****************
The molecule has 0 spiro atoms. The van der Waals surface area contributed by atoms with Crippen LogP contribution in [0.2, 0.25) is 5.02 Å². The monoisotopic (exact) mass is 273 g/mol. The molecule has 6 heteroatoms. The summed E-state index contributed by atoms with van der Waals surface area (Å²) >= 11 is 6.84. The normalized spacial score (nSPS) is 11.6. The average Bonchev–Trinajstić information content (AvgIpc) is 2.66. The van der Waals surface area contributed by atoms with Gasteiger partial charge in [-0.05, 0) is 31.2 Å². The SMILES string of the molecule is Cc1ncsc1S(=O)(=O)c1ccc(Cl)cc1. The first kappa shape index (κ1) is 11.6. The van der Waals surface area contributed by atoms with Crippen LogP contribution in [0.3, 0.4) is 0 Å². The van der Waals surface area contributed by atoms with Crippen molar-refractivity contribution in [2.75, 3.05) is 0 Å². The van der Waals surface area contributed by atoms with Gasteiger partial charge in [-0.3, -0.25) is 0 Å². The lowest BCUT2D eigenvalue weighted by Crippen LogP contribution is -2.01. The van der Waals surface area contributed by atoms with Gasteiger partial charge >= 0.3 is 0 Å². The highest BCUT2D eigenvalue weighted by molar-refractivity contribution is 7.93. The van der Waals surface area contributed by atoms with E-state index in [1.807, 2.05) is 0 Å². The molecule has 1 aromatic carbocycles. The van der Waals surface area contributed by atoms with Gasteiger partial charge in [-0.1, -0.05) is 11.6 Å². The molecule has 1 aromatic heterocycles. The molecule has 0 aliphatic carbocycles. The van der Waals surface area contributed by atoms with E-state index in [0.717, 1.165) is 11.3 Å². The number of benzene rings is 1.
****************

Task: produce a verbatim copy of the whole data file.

The molecule has 0 spiro atoms. The van der Waals surface area contributed by atoms with Crippen LogP contribution in [0.2, 0.25) is 5.02 Å². The monoisotopic (exact) mass is 273 g/mol. The molecule has 6 heteroatoms. The summed E-state index contributed by atoms with van der Waals surface area (Å²) >= 11 is 6.84. The normalized spacial score (nSPS) is 11.6. The average Bonchev–Trinajstić information content (AvgIpc) is 2.66. The van der Waals surface area contributed by atoms with Gasteiger partial charge in [-0.05, 0) is 31.2 Å². The SMILES string of the molecule is Cc1ncsc1S(=O)(=O)c1ccc(Cl)cc1. The first kappa shape index (κ1) is 11.6. The van der Waals surface area contributed by atoms with Crippen LogP contribution in [0.3, 0.4) is 0 Å². The van der Waals surface area contributed by atoms with Crippen molar-refractivity contribution in [2.75, 3.05) is 0 Å². The van der Waals surface area contributed by atoms with Gasteiger partial charge in [-0.3, -0.25) is 0 Å². The lowest BCUT2D eigenvalue weighted by Crippen LogP contribution is -2.01. The van der Waals surface area contributed by atoms with Gasteiger partial charge >= 0.3 is 0 Å². The highest BCUT2D eigenvalue weighted by molar-refractivity contribution is 7.93. The van der Waals surface area contributed by atoms with E-state index in [1.807, 2.05) is 0 Å². The molecule has 1 aromatic carbocycles. The van der Waals surface area contributed by atoms with Gasteiger partial charge in [-0.1, -0.05) is 11.6 Å². The molecule has 1 aromatic heterocycles. The molecule has 0 aliphatic carbocycles. The van der Waals surface area contributed by atoms with E-state index in [0.717, 1.165) is 11.3 Å². The number of benzene rings is 1.